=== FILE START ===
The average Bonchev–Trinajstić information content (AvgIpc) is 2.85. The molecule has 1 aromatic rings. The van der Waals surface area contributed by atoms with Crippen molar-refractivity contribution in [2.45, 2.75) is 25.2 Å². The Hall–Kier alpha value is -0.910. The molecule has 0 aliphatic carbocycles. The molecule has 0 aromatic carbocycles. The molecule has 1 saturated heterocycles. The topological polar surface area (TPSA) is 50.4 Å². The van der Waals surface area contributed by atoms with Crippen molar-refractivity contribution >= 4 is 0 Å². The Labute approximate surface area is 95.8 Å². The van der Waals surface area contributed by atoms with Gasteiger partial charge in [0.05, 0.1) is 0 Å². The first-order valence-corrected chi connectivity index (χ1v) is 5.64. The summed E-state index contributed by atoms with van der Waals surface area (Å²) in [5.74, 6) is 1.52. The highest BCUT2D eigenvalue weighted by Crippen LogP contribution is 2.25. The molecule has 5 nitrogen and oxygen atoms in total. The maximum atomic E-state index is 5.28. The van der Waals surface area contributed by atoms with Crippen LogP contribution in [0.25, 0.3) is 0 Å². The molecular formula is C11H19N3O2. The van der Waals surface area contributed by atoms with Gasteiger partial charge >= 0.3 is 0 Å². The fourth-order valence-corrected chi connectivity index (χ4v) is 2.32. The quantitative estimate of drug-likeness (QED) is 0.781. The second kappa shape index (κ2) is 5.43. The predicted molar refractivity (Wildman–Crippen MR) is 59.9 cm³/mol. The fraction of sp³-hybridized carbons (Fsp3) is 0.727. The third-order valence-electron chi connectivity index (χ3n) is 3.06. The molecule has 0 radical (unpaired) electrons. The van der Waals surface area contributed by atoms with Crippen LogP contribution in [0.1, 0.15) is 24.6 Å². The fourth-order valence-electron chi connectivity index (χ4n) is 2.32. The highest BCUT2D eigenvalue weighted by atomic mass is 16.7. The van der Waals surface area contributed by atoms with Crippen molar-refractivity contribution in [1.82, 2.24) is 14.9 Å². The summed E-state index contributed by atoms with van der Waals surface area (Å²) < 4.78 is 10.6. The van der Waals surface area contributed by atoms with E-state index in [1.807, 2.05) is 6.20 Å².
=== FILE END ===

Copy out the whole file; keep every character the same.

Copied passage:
The average Bonchev–Trinajstić information content (AvgIpc) is 2.85. The molecule has 1 aromatic rings. The van der Waals surface area contributed by atoms with Crippen molar-refractivity contribution in [2.45, 2.75) is 25.2 Å². The Hall–Kier alpha value is -0.910. The molecule has 0 aliphatic carbocycles. The molecule has 0 aromatic carbocycles. The molecule has 1 saturated heterocycles. The topological polar surface area (TPSA) is 50.4 Å². The van der Waals surface area contributed by atoms with Crippen molar-refractivity contribution >= 4 is 0 Å². The Labute approximate surface area is 95.8 Å². The van der Waals surface area contributed by atoms with Gasteiger partial charge in [0.05, 0.1) is 0 Å². The first-order valence-corrected chi connectivity index (χ1v) is 5.64. The summed E-state index contributed by atoms with van der Waals surface area (Å²) in [5.74, 6) is 1.52. The highest BCUT2D eigenvalue weighted by Crippen LogP contribution is 2.25. The molecule has 5 nitrogen and oxygen atoms in total. The maximum atomic E-state index is 5.28. The van der Waals surface area contributed by atoms with Crippen LogP contribution in [0.25, 0.3) is 0 Å². The molecular formula is C11H19N3O2. The van der Waals surface area contributed by atoms with Gasteiger partial charge >= 0.3 is 0 Å². The fourth-order valence-corrected chi connectivity index (χ4v) is 2.32. The quantitative estimate of drug-likeness (QED) is 0.781. The second kappa shape index (κ2) is 5.43. The predicted molar refractivity (Wildman–Crippen MR) is 59.9 cm³/mol. The fraction of sp³-hybridized carbons (Fsp3) is 0.727. The third-order valence-electron chi connectivity index (χ3n) is 3.06. The molecule has 0 radical (unpaired) electrons. The van der Waals surface area contributed by atoms with Crippen LogP contribution in [0.1, 0.15) is 24.6 Å². The fourth-order valence-electron chi connectivity index (χ4n) is 2.32. The highest BCUT2D eigenvalue weighted by atomic mass is 16.7. The van der Waals surface area contributed by atoms with Crippen molar-refractivity contribution in [1.82, 2.24) is 14.9 Å². The summed E-state index contributed by atoms with van der Waals surface area (Å²) < 4.78 is 10.6. The van der Waals surface area contributed by atoms with E-state index in [1.807, 2.05) is 6.20 Å².